Updated from 9:15 a.m. to include details from the filing.
NEW YORK (TheStreet) -- JPMorgan Chase (JPM) Chairman and CEO James Dimon earned a 2013 pay package worth $20 million, a big increase over the $11.5 million he earned in 2012, according to a filing by the bank Friday afternoon.
The 2013 pay hike comes after Dimon's pay was cut in half in 2012 to $11.5 million due largely to a notorious $6 billion proprietary trading blunder known as the London Whale. JPMorgan's board deliberated extensively and at times heatedly about what to do in 2013, according to The New York Times, weighing some $20 billion in regulatory fines against the bank's otherwise strong financial performance. The newspaper reported Dimon would get a raise early Friday, before the filing became public.
How you feel about Dimon really depends upon how you feel about big business generally. If you love big business, you probably love Dimon and think all the regulatory fines were just political nonsense. And you point out that despite the fines, the stock rose 35.5% and the bank earned $18 billion. If you don't, you probably think Dimon deserves to be fired and JPMorgan broken up.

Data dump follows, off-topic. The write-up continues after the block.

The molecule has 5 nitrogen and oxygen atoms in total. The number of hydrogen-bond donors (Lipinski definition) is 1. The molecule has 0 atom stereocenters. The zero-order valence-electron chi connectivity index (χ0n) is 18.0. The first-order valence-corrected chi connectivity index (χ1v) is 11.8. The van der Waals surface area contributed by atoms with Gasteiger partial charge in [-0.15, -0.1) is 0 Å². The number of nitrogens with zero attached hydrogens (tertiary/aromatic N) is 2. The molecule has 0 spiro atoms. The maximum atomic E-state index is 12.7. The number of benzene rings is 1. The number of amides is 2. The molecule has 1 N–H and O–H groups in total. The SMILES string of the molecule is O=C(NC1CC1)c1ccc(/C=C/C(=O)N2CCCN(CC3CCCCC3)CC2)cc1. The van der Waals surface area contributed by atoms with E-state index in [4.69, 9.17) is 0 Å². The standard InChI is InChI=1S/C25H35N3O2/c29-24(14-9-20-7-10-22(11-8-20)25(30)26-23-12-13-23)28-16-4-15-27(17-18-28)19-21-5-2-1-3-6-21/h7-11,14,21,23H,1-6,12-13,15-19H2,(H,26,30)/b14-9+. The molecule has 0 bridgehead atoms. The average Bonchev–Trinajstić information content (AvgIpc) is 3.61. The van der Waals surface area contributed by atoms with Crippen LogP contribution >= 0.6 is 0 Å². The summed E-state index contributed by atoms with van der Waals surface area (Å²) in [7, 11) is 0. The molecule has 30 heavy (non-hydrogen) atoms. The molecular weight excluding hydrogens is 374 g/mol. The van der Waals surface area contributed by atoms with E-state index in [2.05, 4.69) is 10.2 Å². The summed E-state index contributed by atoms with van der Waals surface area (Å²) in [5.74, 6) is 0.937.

I live in Brooklyn and mostly hang out with artist types so I guess it is my duty to be in the second camp, or I might have to find some new friends, and I generally don't get along so well with pro-Dimon types.
But on many days -- and today is one of those days -- big questions like these are just too much for me. I instinctively dislike Dimon. I think he's arrogant and a bully. Maybe those are good qualities for a CEO.
But a bank analyst I like once said to me that he thinks its absurd that "these guys" (i.e., the Dimons of the world) get paid so much to run what are essentially government utilities. He said that to me about two or three years ago, and it has stuck with me because I thought it was a good point.
If you sit on the board of a bank, I'm not sure what you do with that "government utility" question. Do you just insist on paying everybody what you think is fair while all the other banks in the industry pay 10 times as much?
Maybe you do. But you'd be taking a huge risk. And this seems like a good place to end this article before I go any further down this rabbit hole.
-- Written by Dan Freed in New York.